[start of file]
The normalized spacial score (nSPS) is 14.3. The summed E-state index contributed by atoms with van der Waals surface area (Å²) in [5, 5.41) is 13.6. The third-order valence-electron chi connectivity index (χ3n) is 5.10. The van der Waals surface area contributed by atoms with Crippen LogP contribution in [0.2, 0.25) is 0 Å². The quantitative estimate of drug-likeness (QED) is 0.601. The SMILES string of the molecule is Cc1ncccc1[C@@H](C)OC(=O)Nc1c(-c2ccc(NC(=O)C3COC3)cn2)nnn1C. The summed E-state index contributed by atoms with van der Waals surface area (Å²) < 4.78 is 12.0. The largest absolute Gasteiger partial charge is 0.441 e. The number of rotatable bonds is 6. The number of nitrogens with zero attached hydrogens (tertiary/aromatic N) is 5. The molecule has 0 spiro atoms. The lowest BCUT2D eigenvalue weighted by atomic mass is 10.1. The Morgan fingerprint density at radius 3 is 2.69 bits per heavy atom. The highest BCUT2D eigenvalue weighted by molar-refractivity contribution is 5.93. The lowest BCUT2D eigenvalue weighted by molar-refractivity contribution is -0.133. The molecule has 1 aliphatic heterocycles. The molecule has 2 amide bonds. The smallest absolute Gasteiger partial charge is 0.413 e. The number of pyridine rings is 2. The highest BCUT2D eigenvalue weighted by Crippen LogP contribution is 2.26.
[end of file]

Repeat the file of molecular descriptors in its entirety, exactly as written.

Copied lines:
The normalized spacial score (nSPS) is 14.3. The summed E-state index contributed by atoms with van der Waals surface area (Å²) in [5, 5.41) is 13.6. The third-order valence-electron chi connectivity index (χ3n) is 5.10. The van der Waals surface area contributed by atoms with Crippen LogP contribution in [0.2, 0.25) is 0 Å². The quantitative estimate of drug-likeness (QED) is 0.601. The SMILES string of the molecule is Cc1ncccc1[C@@H](C)OC(=O)Nc1c(-c2ccc(NC(=O)C3COC3)cn2)nnn1C. The summed E-state index contributed by atoms with van der Waals surface area (Å²) < 4.78 is 12.0. The largest absolute Gasteiger partial charge is 0.441 e. The number of rotatable bonds is 6. The number of nitrogens with zero attached hydrogens (tertiary/aromatic N) is 5. The molecule has 0 spiro atoms. The lowest BCUT2D eigenvalue weighted by atomic mass is 10.1. The Morgan fingerprint density at radius 3 is 2.69 bits per heavy atom. The highest BCUT2D eigenvalue weighted by molar-refractivity contribution is 5.93. The lowest BCUT2D eigenvalue weighted by molar-refractivity contribution is -0.133. The molecule has 1 aliphatic heterocycles. The molecule has 2 amide bonds. The smallest absolute Gasteiger partial charge is 0.413 e. The number of pyridine rings is 2. The highest BCUT2D eigenvalue weighted by Crippen LogP contribution is 2.26.